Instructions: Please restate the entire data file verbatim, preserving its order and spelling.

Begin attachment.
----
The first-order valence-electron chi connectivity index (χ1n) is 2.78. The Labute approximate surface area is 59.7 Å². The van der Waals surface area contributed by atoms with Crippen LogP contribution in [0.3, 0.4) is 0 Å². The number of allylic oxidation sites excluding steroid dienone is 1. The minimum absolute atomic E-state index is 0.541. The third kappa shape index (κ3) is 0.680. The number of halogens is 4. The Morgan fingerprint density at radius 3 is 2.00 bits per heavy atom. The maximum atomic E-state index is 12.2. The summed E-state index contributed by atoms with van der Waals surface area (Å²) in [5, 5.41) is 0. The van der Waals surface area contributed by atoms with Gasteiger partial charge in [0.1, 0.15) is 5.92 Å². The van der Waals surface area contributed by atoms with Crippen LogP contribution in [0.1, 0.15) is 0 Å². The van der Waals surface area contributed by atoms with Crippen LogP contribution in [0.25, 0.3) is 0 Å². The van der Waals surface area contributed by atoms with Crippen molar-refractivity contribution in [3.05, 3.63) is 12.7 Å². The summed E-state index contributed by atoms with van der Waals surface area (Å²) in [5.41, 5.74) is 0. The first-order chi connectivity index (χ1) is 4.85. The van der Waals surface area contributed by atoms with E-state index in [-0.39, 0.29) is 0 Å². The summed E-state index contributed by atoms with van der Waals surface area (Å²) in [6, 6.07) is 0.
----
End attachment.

The first-order valence-electron chi connectivity index (χ1n) is 2.78. The Labute approximate surface area is 59.7 Å². The van der Waals surface area contributed by atoms with Crippen LogP contribution in [0.3, 0.4) is 0 Å². The number of allylic oxidation sites excluding steroid dienone is 1. The minimum absolute atomic E-state index is 0.541. The third kappa shape index (κ3) is 0.680. The number of halogens is 4. The Morgan fingerprint density at radius 3 is 2.00 bits per heavy atom. The maximum atomic E-state index is 12.2. The summed E-state index contributed by atoms with van der Waals surface area (Å²) in [5, 5.41) is 0. The van der Waals surface area contributed by atoms with Gasteiger partial charge in [0.1, 0.15) is 5.92 Å². The van der Waals surface area contributed by atoms with Crippen LogP contribution in [0.1, 0.15) is 0 Å². The van der Waals surface area contributed by atoms with Crippen LogP contribution in [0.25, 0.3) is 0 Å². The van der Waals surface area contributed by atoms with Crippen molar-refractivity contribution in [3.05, 3.63) is 12.7 Å². The summed E-state index contributed by atoms with van der Waals surface area (Å²) in [5.41, 5.74) is 0. The first-order chi connectivity index (χ1) is 4.85. The van der Waals surface area contributed by atoms with E-state index in [-0.39, 0.29) is 0 Å². The summed E-state index contributed by atoms with van der Waals surface area (Å²) in [6, 6.07) is 0.